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More than 48 households potatoes were destroyed by hailstone in Jamkhar
More than 48 households potatoes were destroyed by hailstone in Jamkhar

Hailstorm destroys crops in Trongsa and Yangtse

At this time of the year, people of Changrey in Trongsa will be busy transplanting chili sapling or harvesting barley.

Not this year.

The hailstorm damaged buckwheat fields in Trongsa
The hailstorm damaged buckwheat fields in Trongsa

A severe hailstorm on Tuesday, that lasted for about an hour, covered Changrey in Drakteng gewog in white, making it look like as if it snowed.

The storm destroyed all the chili saplings, buckwheat, cardamom, maize, potatoes and oranges in the area. The farm road in the area was also affected. Every household in Changrey cultivated acres of chili and buckwheat.

Tshogpa Loday said with chili, the main source of cash for the people, destroyed people are worried about the year ahead. The gewog administration and other relevant agencies were all informed about the disaster.

Tshering Lham,69, said her chili sapling, young and sturdy, were all ready to be transplanted or sold as seedlings, but the hailstones have destroyed it all. “I am worried that this year we have to buy chili from others.”

Farmers said they make around Nu 40,000 from selling chili seedlings only.

A farmer, Sonam Norbu said every year after the transplantation of the seedlings, the remaining is sold to Bumthang. “We will have to buy this year,” he said. The farmer also lost his buckwheat to the storm. “I will make the cows eat the remaining. It is too late to cultivate again.”

The area was once affected by hailstorm in 2016. People claim that after informing and investigating the affected area, no compensation was provided.

Potatoes damaged in Jamkhar

In Jamkhar Trashiyangtse, the hailstorm on April 2 afternoon severely damaged potato fields belonging to at least 48 households in two chiwogs.

This was the first time Tongla – Shingkhar chiwog and Chema -Takchema chiwogs were hit by heavy hailstones. Some villagers were weeding the potatoes when the storm occurred.

Tongzhang agriculture extension officer Karma Chezang said some parts of chiwogs wwereas hit so badly that most of the fields were damaged. “We cannot say if the potatoes will recover from the damage. Production will be affected.”

Chema -Takchema chiwog tshogpa, Cheki Wangchuk said one household had his acre of potato field damaged. The least affected household had only about 20 decimal.

He said that after heavy rains in the afternoon, hailstones hit the potato fields, which remained on the ground until evening. “A few other villages were also hit by the hailstone, but there were no major damages,” he said.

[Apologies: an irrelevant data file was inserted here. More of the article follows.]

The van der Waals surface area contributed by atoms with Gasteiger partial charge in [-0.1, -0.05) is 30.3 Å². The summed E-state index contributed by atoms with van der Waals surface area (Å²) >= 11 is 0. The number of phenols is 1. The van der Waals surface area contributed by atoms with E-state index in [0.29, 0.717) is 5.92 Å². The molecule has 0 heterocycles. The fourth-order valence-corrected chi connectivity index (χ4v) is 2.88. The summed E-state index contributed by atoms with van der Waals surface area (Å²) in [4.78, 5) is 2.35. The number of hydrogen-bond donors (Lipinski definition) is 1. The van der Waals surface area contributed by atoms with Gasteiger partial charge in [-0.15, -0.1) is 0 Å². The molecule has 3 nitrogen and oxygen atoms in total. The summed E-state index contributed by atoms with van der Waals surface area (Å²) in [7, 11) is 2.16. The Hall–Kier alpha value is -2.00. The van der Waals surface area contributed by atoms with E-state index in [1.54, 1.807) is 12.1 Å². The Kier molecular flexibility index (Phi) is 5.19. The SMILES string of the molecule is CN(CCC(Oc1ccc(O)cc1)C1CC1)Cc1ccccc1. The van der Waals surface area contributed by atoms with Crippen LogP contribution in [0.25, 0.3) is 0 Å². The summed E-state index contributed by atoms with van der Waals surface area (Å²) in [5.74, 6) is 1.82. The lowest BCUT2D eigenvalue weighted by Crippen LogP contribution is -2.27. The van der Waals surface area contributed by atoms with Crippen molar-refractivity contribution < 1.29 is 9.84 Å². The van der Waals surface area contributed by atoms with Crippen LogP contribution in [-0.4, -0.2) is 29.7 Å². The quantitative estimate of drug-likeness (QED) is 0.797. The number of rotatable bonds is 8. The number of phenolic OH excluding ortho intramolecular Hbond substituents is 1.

Tongla -Shingkhar chiwog tshogpa, Bopola said the hailstone that lasted more than two hours started around noon. The hailstones measured about two inches in diameter.

“There was a sudden shower of hailstones after a heavy downpour,” he said. Besides crops, farm road were also affected with drains being damaged and some portions of the road getting blocked.

Businessman, Sonam Tshering said hailstones rained three times that day. “The first was light but the second and third damaged the potatoes the most.” “I took a loan to grow potatoes. I am worried,” he said. Sonam Tshering claims he earned Nu 50,000 last year. “I was expecting a good harvest this year.”

Meanwhile, Kelzang, 82, said she had never seen a heavy hailstorm like the one she experienced in a day. “This is the first time in my 82 years. I was shocked to see the intensity of the damages on the potatoes,” she said.

The octogenarian was worried if the hailstone would damage her house too. “Everybody stayed in fearing the storm.”

A resident, Dorji Wangmo said potatoes are sensitive to hail. “Once they are damaged, there is no hope of regeneration,” she said. “It is not like maize.”

Potato is their main cash crop.

“All household expenses, including spending on school going children and annual puja are met through the sale of potato,” said Dorji Wangmo.

Villager said farmers wouldn’t be able to earn much from what is left. “I doubt if the harvest would even be enough for us,” he said.

Langa Tshering said farmers from the gewog usually sold more than 20 truckloads every year and each household would earn between Nu 40,000 to Nu 150,000.

The gewog administration and agriculture extension officers are assessing the damages.  As of yesterday evening, they recorded damage to 23.7 acres of potatoes in Chema-Takchema chiwogs. Assessment is on going in other chiwogs.

 

Nim Dorji in Trongsa & Neten Dorji in  T/yangtse 

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